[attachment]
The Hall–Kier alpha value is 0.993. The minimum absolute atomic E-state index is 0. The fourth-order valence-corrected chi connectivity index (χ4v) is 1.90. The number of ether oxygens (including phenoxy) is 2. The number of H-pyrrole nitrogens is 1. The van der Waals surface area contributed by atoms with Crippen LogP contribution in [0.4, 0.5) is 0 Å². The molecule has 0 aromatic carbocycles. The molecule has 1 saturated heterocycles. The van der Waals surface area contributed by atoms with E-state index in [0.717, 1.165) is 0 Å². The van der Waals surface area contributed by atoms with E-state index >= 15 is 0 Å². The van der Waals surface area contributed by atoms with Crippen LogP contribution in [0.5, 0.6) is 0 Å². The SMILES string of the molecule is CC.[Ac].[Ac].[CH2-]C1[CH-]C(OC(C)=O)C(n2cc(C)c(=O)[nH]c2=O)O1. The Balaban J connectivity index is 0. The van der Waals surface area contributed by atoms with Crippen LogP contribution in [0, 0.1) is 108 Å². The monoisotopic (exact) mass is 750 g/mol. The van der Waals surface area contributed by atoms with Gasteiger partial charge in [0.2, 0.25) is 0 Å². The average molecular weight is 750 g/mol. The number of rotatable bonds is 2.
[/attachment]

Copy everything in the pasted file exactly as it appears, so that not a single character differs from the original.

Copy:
The Hall–Kier alpha value is 0.993. The minimum absolute atomic E-state index is 0. The fourth-order valence-corrected chi connectivity index (χ4v) is 1.90. The number of ether oxygens (including phenoxy) is 2. The number of H-pyrrole nitrogens is 1. The van der Waals surface area contributed by atoms with Crippen LogP contribution in [0.4, 0.5) is 0 Å². The molecule has 0 aromatic carbocycles. The molecule has 1 saturated heterocycles. The van der Waals surface area contributed by atoms with E-state index in [0.717, 1.165) is 0 Å². The van der Waals surface area contributed by atoms with E-state index >= 15 is 0 Å². The van der Waals surface area contributed by atoms with Crippen LogP contribution in [0.5, 0.6) is 0 Å². The SMILES string of the molecule is CC.[Ac].[Ac].[CH2-]C1[CH-]C(OC(C)=O)C(n2cc(C)c(=O)[nH]c2=O)O1. The Balaban J connectivity index is 0. The van der Waals surface area contributed by atoms with Crippen LogP contribution in [0, 0.1) is 108 Å². The monoisotopic (exact) mass is 750 g/mol. The van der Waals surface area contributed by atoms with Gasteiger partial charge in [0.2, 0.25) is 0 Å². The average molecular weight is 750 g/mol. The number of rotatable bonds is 2.